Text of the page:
While online retail in India has seen tremendous growth and is expected to touch the mark of USD 14.5 billion (over Rs 88,000 crore) by 2018 (according to industry estimates), the rise would not have been possible without a robust back-end infrastructure providers.
Logistics solutions providers or e-commerce enablers play a big role in making or breaking an ecommerce business. The logistics industry has seen a remarkable change in the past few years. It is no more a plain courier service; it has now turned into low cost speedy delivery mechanism.
Along with the interest of big logistics players like Gati, Indian Post, Bluedart, among others, some of the start-ups in this space are Dehlivery, Ecomm express, Nuvo Ex, Unicommerce, Shadowfax, among others.
The logistics space has seen a spate of venture capital-led transactions over the course of 2015, with startups raising funds from marquee risk capital investors including Sequoia Capital, Accel Partners, and Sands Capital among others.
A significant portion of this logistics funding is being used to build a robust technology backbone to cope with some of the biggest pain points from optimisation of manpower to slow technology adoption by merchants, broken internet connectivity and the poor mapping system in the country.
“Logistics has become one of the prominent industries recently since more and more people turned towards e-tailing from brick and mortar business. However, to match up with the growing needs of the ecommerce industry logistics service providers need to support multi-channel strategies of their customers. The intricacy and vitality of the supply chains require advanced Information technology solutions,” Santanu Bhattacharya, senior vice-president of tech and product, Delhivery, points out.
Mumbai-based on-demand hyperlocal logistics startup Shadowfax has recently said that the company is opening a research and development centre, which will focus on new product launches and data analytics.
The centre, to be set up in Bengaluru, will house more than 60 employees, making it the largest operations setup for the startup.
“To make hyperlocal logistics efficient and optimised, it becomes critical to leverage technology to bring down costs and save on time,” Vaibhav Khandelwal, cofounder and CTO, Shadowfax was quoted as saying. “The R&D team will focus on getting these innovations fastest to our customers.”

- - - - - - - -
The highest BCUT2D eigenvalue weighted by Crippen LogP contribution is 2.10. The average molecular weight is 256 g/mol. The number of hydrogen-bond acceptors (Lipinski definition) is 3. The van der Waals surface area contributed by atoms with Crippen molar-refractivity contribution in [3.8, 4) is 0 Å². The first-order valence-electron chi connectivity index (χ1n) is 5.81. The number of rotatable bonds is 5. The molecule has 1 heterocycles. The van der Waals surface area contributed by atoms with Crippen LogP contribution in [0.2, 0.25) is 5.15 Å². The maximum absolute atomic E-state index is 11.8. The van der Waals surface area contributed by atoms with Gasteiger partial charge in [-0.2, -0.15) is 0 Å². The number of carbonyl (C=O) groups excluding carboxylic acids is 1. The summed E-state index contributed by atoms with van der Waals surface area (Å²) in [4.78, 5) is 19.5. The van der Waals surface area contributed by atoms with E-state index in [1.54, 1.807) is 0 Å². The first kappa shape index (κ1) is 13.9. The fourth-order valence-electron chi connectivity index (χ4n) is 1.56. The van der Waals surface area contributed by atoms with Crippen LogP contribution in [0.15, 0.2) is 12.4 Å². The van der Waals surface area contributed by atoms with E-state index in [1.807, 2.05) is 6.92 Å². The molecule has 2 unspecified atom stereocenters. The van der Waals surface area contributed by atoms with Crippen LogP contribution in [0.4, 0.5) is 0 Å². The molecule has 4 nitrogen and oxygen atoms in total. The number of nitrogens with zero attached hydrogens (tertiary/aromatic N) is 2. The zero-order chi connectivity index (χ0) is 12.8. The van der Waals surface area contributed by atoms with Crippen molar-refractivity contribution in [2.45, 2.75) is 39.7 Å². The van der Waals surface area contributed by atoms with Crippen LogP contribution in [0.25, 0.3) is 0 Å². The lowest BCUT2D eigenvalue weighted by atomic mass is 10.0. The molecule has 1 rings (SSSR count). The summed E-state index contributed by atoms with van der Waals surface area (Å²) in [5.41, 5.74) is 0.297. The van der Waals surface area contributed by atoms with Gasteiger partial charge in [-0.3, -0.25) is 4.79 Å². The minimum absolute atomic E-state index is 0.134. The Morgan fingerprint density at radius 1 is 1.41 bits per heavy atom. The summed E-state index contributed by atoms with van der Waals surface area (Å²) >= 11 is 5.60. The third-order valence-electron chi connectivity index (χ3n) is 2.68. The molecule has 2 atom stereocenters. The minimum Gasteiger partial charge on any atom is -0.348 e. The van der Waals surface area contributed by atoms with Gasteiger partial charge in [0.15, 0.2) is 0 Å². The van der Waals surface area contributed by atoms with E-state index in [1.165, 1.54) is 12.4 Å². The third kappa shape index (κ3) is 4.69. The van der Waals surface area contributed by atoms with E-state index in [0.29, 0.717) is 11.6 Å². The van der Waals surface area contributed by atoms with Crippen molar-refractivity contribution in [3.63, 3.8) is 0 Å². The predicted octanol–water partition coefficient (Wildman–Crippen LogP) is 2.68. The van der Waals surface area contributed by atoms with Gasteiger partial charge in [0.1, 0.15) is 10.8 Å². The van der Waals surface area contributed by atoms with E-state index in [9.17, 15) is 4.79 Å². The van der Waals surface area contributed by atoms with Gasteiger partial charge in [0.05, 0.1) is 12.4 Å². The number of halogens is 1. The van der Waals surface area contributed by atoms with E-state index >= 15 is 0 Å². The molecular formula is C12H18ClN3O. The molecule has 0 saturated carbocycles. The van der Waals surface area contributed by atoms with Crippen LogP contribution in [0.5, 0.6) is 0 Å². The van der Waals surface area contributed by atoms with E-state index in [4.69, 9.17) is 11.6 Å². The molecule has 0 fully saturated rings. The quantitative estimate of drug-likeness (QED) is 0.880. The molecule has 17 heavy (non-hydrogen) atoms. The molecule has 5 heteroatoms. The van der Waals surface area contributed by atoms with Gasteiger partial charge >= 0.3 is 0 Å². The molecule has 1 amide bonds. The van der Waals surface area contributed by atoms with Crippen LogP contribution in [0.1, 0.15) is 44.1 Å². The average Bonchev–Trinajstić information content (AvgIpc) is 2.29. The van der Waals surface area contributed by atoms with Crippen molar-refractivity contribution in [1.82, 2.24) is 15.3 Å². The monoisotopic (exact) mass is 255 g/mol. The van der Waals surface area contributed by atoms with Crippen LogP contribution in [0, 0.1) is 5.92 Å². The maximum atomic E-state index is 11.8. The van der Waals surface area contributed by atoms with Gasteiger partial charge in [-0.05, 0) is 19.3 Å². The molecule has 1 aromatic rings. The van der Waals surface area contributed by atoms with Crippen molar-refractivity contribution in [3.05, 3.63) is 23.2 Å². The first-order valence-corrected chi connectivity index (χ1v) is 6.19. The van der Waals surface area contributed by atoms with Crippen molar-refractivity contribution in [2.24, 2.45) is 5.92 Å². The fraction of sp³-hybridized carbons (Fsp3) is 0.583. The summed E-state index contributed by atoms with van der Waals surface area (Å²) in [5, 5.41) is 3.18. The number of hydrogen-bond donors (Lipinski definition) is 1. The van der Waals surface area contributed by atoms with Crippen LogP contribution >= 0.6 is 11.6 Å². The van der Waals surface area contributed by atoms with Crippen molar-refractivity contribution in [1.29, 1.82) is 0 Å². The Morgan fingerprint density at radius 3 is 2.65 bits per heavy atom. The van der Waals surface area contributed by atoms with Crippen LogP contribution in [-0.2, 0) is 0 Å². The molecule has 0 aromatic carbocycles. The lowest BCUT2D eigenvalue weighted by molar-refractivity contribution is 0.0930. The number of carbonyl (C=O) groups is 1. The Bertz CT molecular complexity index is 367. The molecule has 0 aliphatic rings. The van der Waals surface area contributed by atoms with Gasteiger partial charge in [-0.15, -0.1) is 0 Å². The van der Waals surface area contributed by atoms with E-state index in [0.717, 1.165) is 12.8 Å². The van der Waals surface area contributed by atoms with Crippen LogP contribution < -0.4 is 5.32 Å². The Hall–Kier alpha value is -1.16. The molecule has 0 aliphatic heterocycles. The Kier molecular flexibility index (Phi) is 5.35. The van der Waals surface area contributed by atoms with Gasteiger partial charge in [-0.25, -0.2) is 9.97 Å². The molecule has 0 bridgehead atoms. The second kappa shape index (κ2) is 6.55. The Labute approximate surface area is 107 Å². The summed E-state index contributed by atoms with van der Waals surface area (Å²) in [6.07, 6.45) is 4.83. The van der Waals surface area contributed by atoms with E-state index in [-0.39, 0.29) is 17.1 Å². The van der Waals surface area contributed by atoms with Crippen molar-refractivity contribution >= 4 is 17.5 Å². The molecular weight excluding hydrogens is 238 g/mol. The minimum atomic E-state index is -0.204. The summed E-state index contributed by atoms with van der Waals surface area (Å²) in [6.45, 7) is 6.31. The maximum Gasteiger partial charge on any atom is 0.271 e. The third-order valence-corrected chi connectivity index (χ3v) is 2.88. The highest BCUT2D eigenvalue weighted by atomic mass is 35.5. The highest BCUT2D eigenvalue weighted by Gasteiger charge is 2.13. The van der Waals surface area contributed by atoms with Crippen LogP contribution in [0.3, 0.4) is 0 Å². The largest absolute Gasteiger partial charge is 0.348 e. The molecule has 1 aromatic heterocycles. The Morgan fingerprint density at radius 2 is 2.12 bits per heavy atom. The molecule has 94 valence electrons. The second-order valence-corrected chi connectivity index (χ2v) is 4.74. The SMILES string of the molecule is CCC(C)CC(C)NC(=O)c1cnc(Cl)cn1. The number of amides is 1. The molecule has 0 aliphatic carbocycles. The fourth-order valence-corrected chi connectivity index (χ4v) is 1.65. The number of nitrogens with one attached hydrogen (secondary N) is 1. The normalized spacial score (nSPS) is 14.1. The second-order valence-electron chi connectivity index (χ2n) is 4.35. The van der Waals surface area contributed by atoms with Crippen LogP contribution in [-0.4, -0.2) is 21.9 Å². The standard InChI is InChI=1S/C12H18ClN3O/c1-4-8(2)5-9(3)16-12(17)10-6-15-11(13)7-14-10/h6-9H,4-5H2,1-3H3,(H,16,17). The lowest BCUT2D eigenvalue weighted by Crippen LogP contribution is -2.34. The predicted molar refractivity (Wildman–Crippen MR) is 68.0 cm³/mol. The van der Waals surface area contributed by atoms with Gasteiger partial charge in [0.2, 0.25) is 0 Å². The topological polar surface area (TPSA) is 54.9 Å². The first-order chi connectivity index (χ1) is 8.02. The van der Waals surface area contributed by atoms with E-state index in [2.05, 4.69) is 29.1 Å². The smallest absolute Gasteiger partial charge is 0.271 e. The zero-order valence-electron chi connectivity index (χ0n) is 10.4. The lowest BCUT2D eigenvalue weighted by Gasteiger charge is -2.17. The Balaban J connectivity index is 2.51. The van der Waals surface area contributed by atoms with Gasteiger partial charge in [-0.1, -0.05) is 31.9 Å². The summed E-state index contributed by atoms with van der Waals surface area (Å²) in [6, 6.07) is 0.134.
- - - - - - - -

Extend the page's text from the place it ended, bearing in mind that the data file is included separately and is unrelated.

Similarly, Gurgaon-based Delhivery is eventually turning to become a data company with a significant business in logistics. The company is working on a clutch of new technological advancements targeting India-specific problems.
“E-commerce has reached the heart of the country but the numbers shopping online are still low; among 250 million potential customers, only 15-20% shop online. There is still a large share of potential customers but to grab their attention, data science is required. We are working on the ways in which we can teach an artificial intelligence machine to use the areas of data science to understand the way these addresses are interpreted by humans, ” Bhattacharya says.
“Based on the understanding of this, we are trying to make a functional map of India that can be used not just by Delhivery but also by other companies,” he adds.
Meanwhile, Bengaluru-based first-mile logistics startup Parcelled is also ramping up its technology team to 70 from 30 in the next six months and hiring for top-level technology profiles like data architects and scientists, according to Chief Technology Officer Nikhil Bansal.
India’s logistics industry was valued at around USD130 billion in 2012-13, according to the latest figures available with India Brand Equity Foundation.